A stark warning was issued from the housing industry amid claims the Scottish Government was not moving urgently enough on the country’s homes emergency.

In the wake of a ministerial announcement, the SNP Government was accused of failing to address uncertainty for investors over a policy that puts "some 17,000 homes at risk of not happening at all".

It seems as though the fabric of the country is also at stake as a temporary fix that now looks set to become all but permanent has stymied investment on build to rent projects where rent controls have raised questions over feasibility.

The announcement in Parliament disappointed an industry "expecting a tone of urgency reflective of Scotland's current housing situation".

Industry chiefs delivered the call: “If the First Minister isn’t willing to invest his political capital into a new approach, then existing structures simply cannot deliver the response Scotland needs.”

A direct appeal from joint representative bodies to John Swinney seemed to gain little traction.

Housing minister Paul McLennan said when he delivered his ministerial statement in Holyrood on Thursday that work to introduce a tenure-neutral housing standard would be "rescheduled” and he outlined an ambition to reduce the number of children living in temporary accommodation.

A commitment to housing as a national outcome and the potential of the housing investment taskforce were welcomed.

Rent controls remain an issue. The industry is reeling from rent controls introduced in 2022 that were to be temporary, but are now being factored in Scotland's long-term housing plan.

This has been blamed for the near halting of housing developments across Scotland, with many changed to student accommodation, which is also required, but within a housing balance.

Investors pulled out of housing deals on the day the Scottish Government announced the move.


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However, David Melhuish, director of the Scottish Property Federation, said that “the response to the housing emergency did not address the uncertainty for investors caused by the current Housing Bill”.

He told my Business Week column: “The provision in the Bill for rent control could mean a seven-eight year hiatus in rent control policy across the country, and with a potential rent freeze for five years of this period.

"It is clear that the previously reported warnings that some £3bn of housing investment covering some 17,000 homes of various tenure is now at risk of not happening at all.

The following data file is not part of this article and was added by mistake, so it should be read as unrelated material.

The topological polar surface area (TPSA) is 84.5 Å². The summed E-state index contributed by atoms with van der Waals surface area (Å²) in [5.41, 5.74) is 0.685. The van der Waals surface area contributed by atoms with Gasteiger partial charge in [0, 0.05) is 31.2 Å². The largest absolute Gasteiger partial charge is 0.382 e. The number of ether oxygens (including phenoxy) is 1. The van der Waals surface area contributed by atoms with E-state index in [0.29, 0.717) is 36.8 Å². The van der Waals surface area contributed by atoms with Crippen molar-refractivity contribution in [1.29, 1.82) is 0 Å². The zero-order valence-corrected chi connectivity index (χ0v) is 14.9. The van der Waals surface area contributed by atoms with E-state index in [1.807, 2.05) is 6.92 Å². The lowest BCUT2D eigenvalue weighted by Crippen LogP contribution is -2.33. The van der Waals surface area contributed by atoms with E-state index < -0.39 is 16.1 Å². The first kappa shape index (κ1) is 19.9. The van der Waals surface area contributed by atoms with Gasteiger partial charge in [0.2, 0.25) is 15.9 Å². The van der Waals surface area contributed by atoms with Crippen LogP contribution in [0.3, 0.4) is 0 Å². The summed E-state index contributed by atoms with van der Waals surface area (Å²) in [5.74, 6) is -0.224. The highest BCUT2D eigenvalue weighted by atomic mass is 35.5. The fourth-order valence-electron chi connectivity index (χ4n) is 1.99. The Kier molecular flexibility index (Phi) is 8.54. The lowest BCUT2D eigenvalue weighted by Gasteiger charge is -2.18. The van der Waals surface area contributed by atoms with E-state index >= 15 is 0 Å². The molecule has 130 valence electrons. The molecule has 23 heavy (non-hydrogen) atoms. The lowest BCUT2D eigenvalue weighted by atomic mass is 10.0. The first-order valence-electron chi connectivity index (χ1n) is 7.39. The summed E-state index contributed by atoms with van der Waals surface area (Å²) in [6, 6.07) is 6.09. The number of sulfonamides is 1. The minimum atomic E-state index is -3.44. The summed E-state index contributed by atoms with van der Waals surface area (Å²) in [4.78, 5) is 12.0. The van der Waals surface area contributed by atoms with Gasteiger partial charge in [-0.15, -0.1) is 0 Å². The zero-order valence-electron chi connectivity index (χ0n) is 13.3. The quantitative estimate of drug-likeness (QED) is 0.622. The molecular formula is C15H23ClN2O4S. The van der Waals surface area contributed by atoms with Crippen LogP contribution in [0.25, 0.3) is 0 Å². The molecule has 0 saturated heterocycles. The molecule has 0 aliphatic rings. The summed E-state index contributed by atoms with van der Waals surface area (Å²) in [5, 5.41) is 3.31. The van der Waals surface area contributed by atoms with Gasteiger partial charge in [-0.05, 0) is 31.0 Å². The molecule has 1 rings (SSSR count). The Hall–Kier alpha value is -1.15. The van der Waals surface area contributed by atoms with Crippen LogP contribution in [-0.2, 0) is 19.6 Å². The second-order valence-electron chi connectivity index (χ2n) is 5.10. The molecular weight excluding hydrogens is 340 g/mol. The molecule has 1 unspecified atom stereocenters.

"This investment is estimated to rise to some £4.5bn of economic value over a ten-year period if it is encouraged to come forward, providing a vital boost to the Scottish economy."

He said: "If we are to get a grip on the housing emergency we must start to build more homes of all tenures, and we must remove the current uncertainty for investors that is causing so much damage to housing investment in Scotland. We need to begin by improving this Bill, and we have little time to do so if we are to recover confidence in the investment community."

Mr McLennan said during his address that “we have made huge investments to mitigate the harmful effects of UK Government policies such as the bedroom tax and the benefit cap”.

Mr McLennan also said: “We have already spent £1.2 billion over the past 14 years — almost £134 million in this year alone — and we will press the incoming UK Government to recognise the impact of the reduced budget. We will urge it to take action on mortgage availability and lending, to commit to ensuring that local housing allowance rates meet at least the 30th percentile of local rents, and to abolish policies such as the bedroom tax and the benefit cap.

“Housing has a bearing on all four of the First Ministers’ priorities.”

He also said: “We are building on the delivery of more than 10,000 affordable homes in rural and island communities between April 2016 and March 2023 through the implementation of our rural and islands housing action plan, which includes substantial mainstream investment for affordable homes, complemented by the rural and islands housing funds and the rural affordable homes for key workers fund.”

Elsewhere on my beat in recent weeks, there was good news for music fans as a planned new arena from the firm behind the UK Taylor Swift concerts got the go-ahead.

AEG Europe is now to finalise funding and appoint building contractors, with work set to start next year. It is expected that 700,000 people a year will visit the purpose-built Edinburgh Park arena to see "the world’s best artists on the Scottish stage".